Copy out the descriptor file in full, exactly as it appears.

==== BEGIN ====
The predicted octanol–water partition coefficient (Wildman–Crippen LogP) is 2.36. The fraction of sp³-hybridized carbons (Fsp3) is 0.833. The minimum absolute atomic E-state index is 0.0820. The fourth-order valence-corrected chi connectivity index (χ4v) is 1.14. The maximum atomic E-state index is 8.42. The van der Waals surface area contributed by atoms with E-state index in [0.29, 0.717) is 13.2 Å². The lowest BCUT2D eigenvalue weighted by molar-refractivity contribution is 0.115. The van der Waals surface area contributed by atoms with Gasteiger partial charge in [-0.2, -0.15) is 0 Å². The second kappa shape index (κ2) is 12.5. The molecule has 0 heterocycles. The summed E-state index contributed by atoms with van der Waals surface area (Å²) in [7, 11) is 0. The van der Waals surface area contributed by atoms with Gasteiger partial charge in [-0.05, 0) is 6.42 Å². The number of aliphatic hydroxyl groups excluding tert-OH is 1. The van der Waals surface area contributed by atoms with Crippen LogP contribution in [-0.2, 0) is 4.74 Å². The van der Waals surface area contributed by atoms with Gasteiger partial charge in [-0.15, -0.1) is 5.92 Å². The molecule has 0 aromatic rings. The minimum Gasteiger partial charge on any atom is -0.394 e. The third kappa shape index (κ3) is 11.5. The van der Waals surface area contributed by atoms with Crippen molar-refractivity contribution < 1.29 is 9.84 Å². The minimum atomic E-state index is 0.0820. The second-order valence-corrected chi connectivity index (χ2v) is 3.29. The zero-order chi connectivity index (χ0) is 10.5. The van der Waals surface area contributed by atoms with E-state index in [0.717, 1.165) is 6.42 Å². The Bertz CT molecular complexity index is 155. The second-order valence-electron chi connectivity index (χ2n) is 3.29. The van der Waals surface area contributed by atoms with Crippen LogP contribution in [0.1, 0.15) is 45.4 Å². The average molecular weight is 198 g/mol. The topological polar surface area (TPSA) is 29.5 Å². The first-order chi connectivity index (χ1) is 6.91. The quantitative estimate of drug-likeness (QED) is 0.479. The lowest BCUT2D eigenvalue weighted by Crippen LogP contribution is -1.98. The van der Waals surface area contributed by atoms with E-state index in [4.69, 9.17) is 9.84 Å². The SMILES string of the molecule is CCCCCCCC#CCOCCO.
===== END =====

The predicted octanol–water partition coefficient (Wildman–Crippen LogP) is 2.36. The fraction of sp³-hybridized carbons (Fsp3) is 0.833. The minimum absolute atomic E-state index is 0.0820. The fourth-order valence-corrected chi connectivity index (χ4v) is 1.14. The maximum atomic E-state index is 8.42. The van der Waals surface area contributed by atoms with E-state index in [0.29, 0.717) is 13.2 Å². The lowest BCUT2D eigenvalue weighted by molar-refractivity contribution is 0.115. The van der Waals surface area contributed by atoms with Gasteiger partial charge in [-0.2, -0.15) is 0 Å². The second kappa shape index (κ2) is 12.5. The molecule has 0 heterocycles. The summed E-state index contributed by atoms with van der Waals surface area (Å²) in [7, 11) is 0. The van der Waals surface area contributed by atoms with Gasteiger partial charge in [-0.05, 0) is 6.42 Å². The number of aliphatic hydroxyl groups excluding tert-OH is 1. The van der Waals surface area contributed by atoms with Crippen LogP contribution in [-0.2, 0) is 4.74 Å². The van der Waals surface area contributed by atoms with Gasteiger partial charge in [-0.15, -0.1) is 5.92 Å². The molecule has 0 aromatic rings. The minimum Gasteiger partial charge on any atom is -0.394 e. The third kappa shape index (κ3) is 11.5. The van der Waals surface area contributed by atoms with Crippen molar-refractivity contribution < 1.29 is 9.84 Å². The minimum atomic E-state index is 0.0820. The second-order valence-corrected chi connectivity index (χ2v) is 3.29. The zero-order chi connectivity index (χ0) is 10.5. The van der Waals surface area contributed by atoms with E-state index in [0.717, 1.165) is 6.42 Å². The Bertz CT molecular complexity index is 155. The second-order valence-electron chi connectivity index (χ2n) is 3.29. The van der Waals surface area contributed by atoms with Crippen LogP contribution in [0.1, 0.15) is 45.4 Å². The average molecular weight is 198 g/mol. The topological polar surface area (TPSA) is 29.5 Å². The first-order chi connectivity index (χ1) is 6.91. The quantitative estimate of drug-likeness (QED) is 0.479. The lowest BCUT2D eigenvalue weighted by Crippen LogP contribution is -1.98. The van der Waals surface area contributed by atoms with E-state index in [4.69, 9.17) is 9.84 Å². The SMILES string of the molecule is CCCCCCCC#CCOCCO.